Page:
"I am convinced that what we need most today is a fundamental change in eating and lifestyle to give us the stronger, healthier bodies that will overcome many other problems facing the world today." Ann Wigmore, author of The Wheatgrass Book
Growing up I ate an uncountable amount of hostess cupcakes, Twix candy bars, and microwaved meals as after school snacks. I ate donuts, mustard pretzels, or a bag of chips and a soft drink from the infamous vending machine as my source of nutrition for lunch during school time.
And yet, during my tween and younger teen ages some of the things I loved doing best was pretending that our vacant chicken house was a cottage, my cottage, and I would wander around the backyard gathering grasses, leaves, and various plants for the "soup" I was making within the walls of that beloved cottage of mine. Really, eating such a soup might have done me quite a bit of good.
But I didn't just pretend to eat healthy. I really did know where the best tasting grasses were in the neighborhood. As I'd wander around our block, I could be found stooping over a generous area of tall grass, picking some blades and placing it in my mouth. Oh how I loved the sweet taste of such lively grass!
I now get to see my own children do the same thing - only, they pick the grass within our own "cottage" instead of picking it from a lawn.
The health benefits of wheat grass are extraordinary. It indeed can be considered a superfood and is such a beneficial food to be able to take into our bodies on a daily basis. I feel so blessed to be able to provide such nutrition to my family and myself for pennies a day.
In Ann Wigmore's book, The Wheatgrass Book, she gives a mountain of information, laid out in simple and understandable terms. She explains that young blades of wheatgrass are a storehouse of essential vitamins, minerals, and enzymes.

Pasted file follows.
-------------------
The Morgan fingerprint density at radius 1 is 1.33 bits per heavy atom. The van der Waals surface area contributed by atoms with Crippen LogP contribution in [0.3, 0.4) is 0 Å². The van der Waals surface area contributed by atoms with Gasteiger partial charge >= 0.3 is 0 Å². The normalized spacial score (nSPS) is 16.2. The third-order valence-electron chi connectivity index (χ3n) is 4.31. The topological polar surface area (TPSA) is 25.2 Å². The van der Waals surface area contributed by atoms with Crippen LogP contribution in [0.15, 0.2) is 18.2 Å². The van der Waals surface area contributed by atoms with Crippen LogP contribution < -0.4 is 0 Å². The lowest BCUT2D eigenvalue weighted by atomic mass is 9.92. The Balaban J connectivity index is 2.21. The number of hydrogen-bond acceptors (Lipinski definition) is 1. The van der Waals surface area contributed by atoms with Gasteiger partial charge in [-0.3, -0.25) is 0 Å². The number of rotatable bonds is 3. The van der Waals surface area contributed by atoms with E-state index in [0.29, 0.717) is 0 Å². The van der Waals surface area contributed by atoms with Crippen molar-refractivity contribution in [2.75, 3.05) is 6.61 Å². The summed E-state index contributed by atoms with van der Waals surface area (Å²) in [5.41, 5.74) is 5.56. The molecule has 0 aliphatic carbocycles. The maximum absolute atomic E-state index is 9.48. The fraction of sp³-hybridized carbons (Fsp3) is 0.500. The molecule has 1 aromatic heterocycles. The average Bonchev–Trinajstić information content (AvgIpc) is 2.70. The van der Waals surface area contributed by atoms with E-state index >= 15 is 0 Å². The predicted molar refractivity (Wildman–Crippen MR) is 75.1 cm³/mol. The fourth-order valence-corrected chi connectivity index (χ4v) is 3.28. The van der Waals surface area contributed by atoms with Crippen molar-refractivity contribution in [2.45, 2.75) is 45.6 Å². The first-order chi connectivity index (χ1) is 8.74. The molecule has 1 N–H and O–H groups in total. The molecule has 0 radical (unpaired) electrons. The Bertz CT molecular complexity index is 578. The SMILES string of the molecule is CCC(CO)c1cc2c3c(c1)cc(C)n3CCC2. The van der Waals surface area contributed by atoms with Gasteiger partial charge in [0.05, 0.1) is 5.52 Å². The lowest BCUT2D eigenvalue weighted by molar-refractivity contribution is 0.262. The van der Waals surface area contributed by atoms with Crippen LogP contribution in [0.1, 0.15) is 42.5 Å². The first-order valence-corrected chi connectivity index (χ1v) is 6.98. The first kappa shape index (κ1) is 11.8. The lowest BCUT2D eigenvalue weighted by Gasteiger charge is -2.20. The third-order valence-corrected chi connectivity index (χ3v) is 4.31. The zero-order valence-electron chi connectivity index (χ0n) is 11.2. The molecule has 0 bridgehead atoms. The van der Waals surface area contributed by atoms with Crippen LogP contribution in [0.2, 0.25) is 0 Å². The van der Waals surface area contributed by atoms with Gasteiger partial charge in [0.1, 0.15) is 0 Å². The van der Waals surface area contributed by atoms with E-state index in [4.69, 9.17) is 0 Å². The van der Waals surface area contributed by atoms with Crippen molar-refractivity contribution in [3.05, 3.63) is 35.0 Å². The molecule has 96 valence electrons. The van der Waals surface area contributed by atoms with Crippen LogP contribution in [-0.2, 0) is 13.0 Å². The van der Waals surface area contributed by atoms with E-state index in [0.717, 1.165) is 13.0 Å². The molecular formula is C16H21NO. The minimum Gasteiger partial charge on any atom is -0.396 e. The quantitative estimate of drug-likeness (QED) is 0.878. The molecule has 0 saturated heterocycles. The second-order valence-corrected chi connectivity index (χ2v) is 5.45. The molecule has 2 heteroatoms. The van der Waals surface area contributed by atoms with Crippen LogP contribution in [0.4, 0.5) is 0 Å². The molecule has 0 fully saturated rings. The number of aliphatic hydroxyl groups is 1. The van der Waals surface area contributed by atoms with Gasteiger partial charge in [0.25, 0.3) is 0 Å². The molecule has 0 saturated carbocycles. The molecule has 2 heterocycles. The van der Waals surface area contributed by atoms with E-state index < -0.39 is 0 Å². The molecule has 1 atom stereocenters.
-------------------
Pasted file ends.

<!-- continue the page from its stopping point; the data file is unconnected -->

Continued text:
The amount of vitamin A and C compares favorably with the vitamin content of many common fruits and garden vegetables. Wheatgrass also contains optimum amounts of the B-complex vitamins, Vitamin E, and minerals such as calcium, iron, sodium, and potassium. And fresh wheatgrass juice supplies these nutrients in a form in which they may be readily used by the body.
Wheatgrass juice contains liquid oxygen. Oxygen is vital to our body and helps create alkaline conditions within it. Oxygen stimulates digestion, allows clearer thinking, it promotes better circulation of the blood, and ultimately nourishes every cell in the body.
It's so wonderful!
Ann Wigmore states that wheatgrass juice is perhaps the most powerful and safest healing aid there is.
Now, in order to have wheatgrass juice every day, for a family of six, we needed to have a wheatgrass juice system set up. The task seemed daunting at first but, really, it's not that bad, not that expensive and is so worth any time or financial investment put into it.
Here are two instructional videos on how to grow wheat grass in your home. A full tray of grass will grow in only seven days!:
We buy our trays and soil from Home Depot's garden center, we purchased the Hurricane juicer from Wheat Grass Kits (they're in Springville, Utah if you would rather stop by and pick one up to save on shipping and they warranty their juicer for 5 years). We bought our shelf from IKEA - it just had to be wooden!
And I'm attempting to recycle my leftover dirt into compost so that we can re-use it for more wheatgrass or use it in our garden. (Ann Wigmore explains how to do this in her book.)
There is an alternative way to growing wheatgrass. It's called the Hydroponic method. It's a method of growing wheatgrass without using soil. You can find out more about it here.
Also, a gal at Good Earth told me that using hard winter wheat produces some of the best kind of wheat grass - so we'll be trying that.
Wheatgrass juice can be mixed into smoothies or fresh vegetable juices. Strong health benefits = strong flavor but it is sweet and although I don't mind taking it "straight" - it can be mixed into smoothies or fresh vegetable juices for those who don't like its strong flavor.
Here's some more great info about wheatgrass.